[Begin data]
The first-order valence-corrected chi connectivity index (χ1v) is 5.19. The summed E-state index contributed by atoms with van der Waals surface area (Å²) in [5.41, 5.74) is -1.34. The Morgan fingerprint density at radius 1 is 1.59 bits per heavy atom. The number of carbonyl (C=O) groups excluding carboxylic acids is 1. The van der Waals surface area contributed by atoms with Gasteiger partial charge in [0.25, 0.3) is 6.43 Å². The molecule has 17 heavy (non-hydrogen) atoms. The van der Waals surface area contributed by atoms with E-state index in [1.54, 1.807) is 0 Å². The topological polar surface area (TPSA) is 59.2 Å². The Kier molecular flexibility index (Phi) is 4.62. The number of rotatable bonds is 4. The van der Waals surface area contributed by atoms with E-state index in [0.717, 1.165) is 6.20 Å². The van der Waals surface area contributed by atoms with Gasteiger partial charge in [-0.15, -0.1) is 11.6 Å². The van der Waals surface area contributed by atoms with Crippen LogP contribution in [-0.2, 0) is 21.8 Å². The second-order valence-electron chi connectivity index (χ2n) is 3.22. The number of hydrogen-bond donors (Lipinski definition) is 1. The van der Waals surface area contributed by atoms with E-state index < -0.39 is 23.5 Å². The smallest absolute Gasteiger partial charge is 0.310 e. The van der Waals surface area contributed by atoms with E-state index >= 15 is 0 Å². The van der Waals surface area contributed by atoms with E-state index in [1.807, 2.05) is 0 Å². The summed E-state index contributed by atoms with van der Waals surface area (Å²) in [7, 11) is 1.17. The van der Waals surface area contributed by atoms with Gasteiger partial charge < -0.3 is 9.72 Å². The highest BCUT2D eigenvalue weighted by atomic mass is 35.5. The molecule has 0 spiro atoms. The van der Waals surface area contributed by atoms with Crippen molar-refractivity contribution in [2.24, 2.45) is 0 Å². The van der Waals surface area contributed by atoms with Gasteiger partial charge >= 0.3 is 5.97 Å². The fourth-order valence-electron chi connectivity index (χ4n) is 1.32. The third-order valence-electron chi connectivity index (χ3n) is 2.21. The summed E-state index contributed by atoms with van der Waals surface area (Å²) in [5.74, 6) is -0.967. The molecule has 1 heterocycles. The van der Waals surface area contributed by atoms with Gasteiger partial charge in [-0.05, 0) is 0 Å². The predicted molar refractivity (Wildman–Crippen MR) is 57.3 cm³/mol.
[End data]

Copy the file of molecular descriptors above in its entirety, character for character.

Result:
The first-order valence-corrected chi connectivity index (χ1v) is 5.19. The summed E-state index contributed by atoms with van der Waals surface area (Å²) in [5.41, 5.74) is -1.34. The Morgan fingerprint density at radius 1 is 1.59 bits per heavy atom. The number of carbonyl (C=O) groups excluding carboxylic acids is 1. The van der Waals surface area contributed by atoms with Gasteiger partial charge in [0.25, 0.3) is 6.43 Å². The molecule has 17 heavy (non-hydrogen) atoms. The van der Waals surface area contributed by atoms with E-state index in [1.54, 1.807) is 0 Å². The topological polar surface area (TPSA) is 59.2 Å². The Kier molecular flexibility index (Phi) is 4.62. The number of rotatable bonds is 4. The van der Waals surface area contributed by atoms with E-state index in [0.717, 1.165) is 6.20 Å². The van der Waals surface area contributed by atoms with Gasteiger partial charge in [-0.15, -0.1) is 11.6 Å². The van der Waals surface area contributed by atoms with Crippen LogP contribution in [-0.2, 0) is 21.8 Å². The second-order valence-electron chi connectivity index (χ2n) is 3.22. The number of hydrogen-bond donors (Lipinski definition) is 1. The van der Waals surface area contributed by atoms with E-state index < -0.39 is 23.5 Å². The smallest absolute Gasteiger partial charge is 0.310 e. The van der Waals surface area contributed by atoms with E-state index >= 15 is 0 Å². The van der Waals surface area contributed by atoms with E-state index in [1.807, 2.05) is 0 Å². The summed E-state index contributed by atoms with van der Waals surface area (Å²) in [7, 11) is 1.17. The van der Waals surface area contributed by atoms with Gasteiger partial charge < -0.3 is 9.72 Å². The highest BCUT2D eigenvalue weighted by atomic mass is 35.5. The molecule has 0 spiro atoms. The van der Waals surface area contributed by atoms with Crippen molar-refractivity contribution in [2.24, 2.45) is 0 Å². The van der Waals surface area contributed by atoms with Gasteiger partial charge >= 0.3 is 5.97 Å². The fourth-order valence-electron chi connectivity index (χ4n) is 1.32. The third-order valence-electron chi connectivity index (χ3n) is 2.21. The summed E-state index contributed by atoms with van der Waals surface area (Å²) in [5.74, 6) is -0.967. The molecule has 1 heterocycles. The van der Waals surface area contributed by atoms with Gasteiger partial charge in [-0.05, 0) is 0 Å². The predicted molar refractivity (Wildman–Crippen MR) is 57.3 cm³/mol.